Dimitri Logothetis is something of a legend in the martial arts community. He’s experienced in several fields of combat and has worked with incredible talent in the past.
Logothetis is also a filmmaker at heart. He started directing films back in 1987, working on films like Pretty Smart and Slaughterhouse Rock. Eventually, Dimitri got to a place where he could combine his passions for filmmaking and martial arts, as he was hired to work on the Kickboxer franchise.
The first Kickboxer starred Jean-Claude Van Damme and was released in 1989. Becoming something of a cult-classic, the film went on to earn multiple sequels. In 2016, the property was rebooted with Kickboxer: Vengeance — which Logothetis served as a producer on. Following Vengeance, Logothetis was then brought on as a director for the sequel: Kickboxer: Retaliation — which is available for streaming right now.
Starring Alain Moussi, Mike Tyson, Christopher Lambert, Jean-Claude Van Damme and Hafþór Júlíus Björnsson, Kickboxer: Retaliation brings Kurt Sloan back into the action when he’s forced to fight a 400 pound beast named Mongkut.
Dimitri Logothetis recently took time out to talk to Brandon Schreur of The Celebrity Cafe about Kickboxer: Retaliation and all the hard-work that went into it. Dimitri is an incredible humble and hard-working man, one whose passion for the project clearly shows.
He also gave some details about the upcoming Kickboxer: Armageddon — which Dimitri is also directing and is due to be released in 2019.
Read the full interview below.
Brandon Schreur: Thank you so much for meeting with me and for giving me some of your time, how are you doing today?
Dimitri Logothetis: Excellent, how about you?
BS: I am doing alright. Actually, we have some warmer weather over here, so I’m doing great.
DL: Where are you?
BS: I am in Grand Rapids, Michigan.
DL: Oh wow, my wife is actually from Lansing, Michigan.
BS: Oh yeah? I know some people who live in Lansing.
DL: Yeah, she’s got a brother that lives up in Grand Rapids.
BS: Oh, so you know all about the winter and snow that we get over here.
DL: I do, and that’s why she moved out to Los Angeles [laughter].
BS: That is definitely the right choice. So I wanted to talk to you about Kickboxer for a little bit. I really enjoyed the film, first of all, and I think you did a great job directing it.
DL: Thank you so much.
BS: Yeah, for sure. I wanted to ask how you got involved with the Kickboxer movies. Were you a long-time fan of the franchise and have you seen all of the Kickboxer movies that came before this one?
DL: I grew up watching Kickboxer, and also with Bloodsport, Enter the Dragon and a number of other Bruce Lee projects. I was a martial artist as a young man in my 20s. I’ve got two black belts — one in Tang Soo Do and one in Kenpo. Bruce Lee also trained in Kenpo from the same man, Mr. Ed Parker.
I had an opportunity as a filmmaker to take over the company which launched and had the rights to the original Kickboxer — a company called King’s Road. I got that about five or six years ago, and then I saw that one of the films that was being remade was Kickboxer. I thought it would be really cool to do a modern-day version of it, which is how I approached it.
The other answer is yes: I’ve seen all the Kickboxer movies, of which my favorite is the original.
BS: I totally agree. So, what about the Kickboxer property do you specifically like so much? It’s a martial arts film, and there are a lot of those from the era when the first one came out — like Bloodsport or a bunch of other Van Damme movies. What about Kickboxer drew you into this specific property?
DL: Well again, when I was a kid and when I was training as a martial artist, we would go and watch every martial arts film that came out.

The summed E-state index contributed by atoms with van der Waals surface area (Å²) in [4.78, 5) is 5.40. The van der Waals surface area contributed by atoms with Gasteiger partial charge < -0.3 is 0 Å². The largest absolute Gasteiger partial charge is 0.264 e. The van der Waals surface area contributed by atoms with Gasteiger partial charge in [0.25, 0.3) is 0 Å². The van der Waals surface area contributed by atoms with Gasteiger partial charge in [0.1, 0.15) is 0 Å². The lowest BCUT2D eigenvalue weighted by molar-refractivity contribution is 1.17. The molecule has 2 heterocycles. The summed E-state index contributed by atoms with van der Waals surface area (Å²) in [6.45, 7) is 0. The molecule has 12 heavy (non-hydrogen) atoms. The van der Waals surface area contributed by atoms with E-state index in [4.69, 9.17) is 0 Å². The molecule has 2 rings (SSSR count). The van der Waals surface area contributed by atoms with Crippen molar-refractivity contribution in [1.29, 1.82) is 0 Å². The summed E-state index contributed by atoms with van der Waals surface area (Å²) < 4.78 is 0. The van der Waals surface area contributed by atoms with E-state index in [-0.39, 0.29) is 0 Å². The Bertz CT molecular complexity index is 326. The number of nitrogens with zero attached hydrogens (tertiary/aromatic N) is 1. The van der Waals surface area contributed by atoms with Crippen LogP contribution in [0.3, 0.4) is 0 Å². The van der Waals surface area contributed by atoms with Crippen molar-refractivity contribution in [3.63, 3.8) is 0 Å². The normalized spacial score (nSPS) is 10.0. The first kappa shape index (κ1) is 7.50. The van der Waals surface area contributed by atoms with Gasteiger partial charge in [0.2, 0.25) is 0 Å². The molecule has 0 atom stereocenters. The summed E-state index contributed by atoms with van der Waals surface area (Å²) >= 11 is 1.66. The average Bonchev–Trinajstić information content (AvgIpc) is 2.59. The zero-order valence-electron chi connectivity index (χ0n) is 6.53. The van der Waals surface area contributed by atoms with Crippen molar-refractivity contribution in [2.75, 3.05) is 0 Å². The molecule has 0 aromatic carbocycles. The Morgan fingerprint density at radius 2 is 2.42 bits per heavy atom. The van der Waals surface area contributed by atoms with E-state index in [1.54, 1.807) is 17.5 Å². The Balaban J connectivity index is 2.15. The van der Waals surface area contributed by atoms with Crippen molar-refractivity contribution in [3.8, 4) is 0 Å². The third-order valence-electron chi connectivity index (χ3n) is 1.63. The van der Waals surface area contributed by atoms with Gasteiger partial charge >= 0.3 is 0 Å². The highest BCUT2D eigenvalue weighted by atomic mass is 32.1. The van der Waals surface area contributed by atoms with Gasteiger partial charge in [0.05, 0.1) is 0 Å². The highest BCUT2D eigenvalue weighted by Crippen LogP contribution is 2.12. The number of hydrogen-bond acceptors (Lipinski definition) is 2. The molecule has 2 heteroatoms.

As for all the martial arts films you’ve ever seen; firstly, they’re the best movie you can make over in Asia because they’re about loyalty, they’re about honor, they’re about family and they’re about doing the right thing. That’s a great premise to start with when you have an action lead. So, it’s a really cool genre to watch.
Secondly, Rocky was one of my favorite films growing up. I thought that having someone who’s an underdog who has to take on someone who is undefeated — the David and Goliath story — was something that I always liked. That’s why I was a fan of doing a Kickboxer remake.
BS: Definitely. So, Kickboxer: Retaliation feels like an homage to the genre and martial arts. You mentioned Rocky, the other Kickboxer movies and Bloodsport, but were there any other ‘80s films or anything from that era that really inspired you or made you say ‘let’s pay an homage to this when we’re making Retaliation’?
DL: You can see several homages to Enter the Dragon — one of them being the mirrored scene with the girls. I basically don’t think too much about what everybody else thinks I should be doing. I try to get a story that I think is really interesting and something I can wrap my arms around. Then I try to do some really cool stuff that I personally would love to see on screen. If I think it’s really cool and it looks really great and there’s some amazing martial arts and athleticism to it, hopefully, the audience around the world will respond to it.
And they have in a very, very big way. The thing I was never anticipating is that the critics have also responded to it in a really big way. Normally, critics don’t respond to martial arts movies in North America, but I think we’ve got 100 percent on Rotten Tomatoes. It’s crazy.
BS: That’s awesome. I think that definitely comes across — it feels like something you wanted to make and something that’s a lot of fun, which allows the audience to have fun with the movie. Last year, you were a writer for the previous Kickboxer movie, Kickboxer: Vengeance. What was it like changing from a writer to the director? Was it your dream come true because now you had all these creative control over the property?
DL: Well, I was a writer and a producer on the first one. I brought it to the screen and was really busy working out a number of things that producers work out at the time.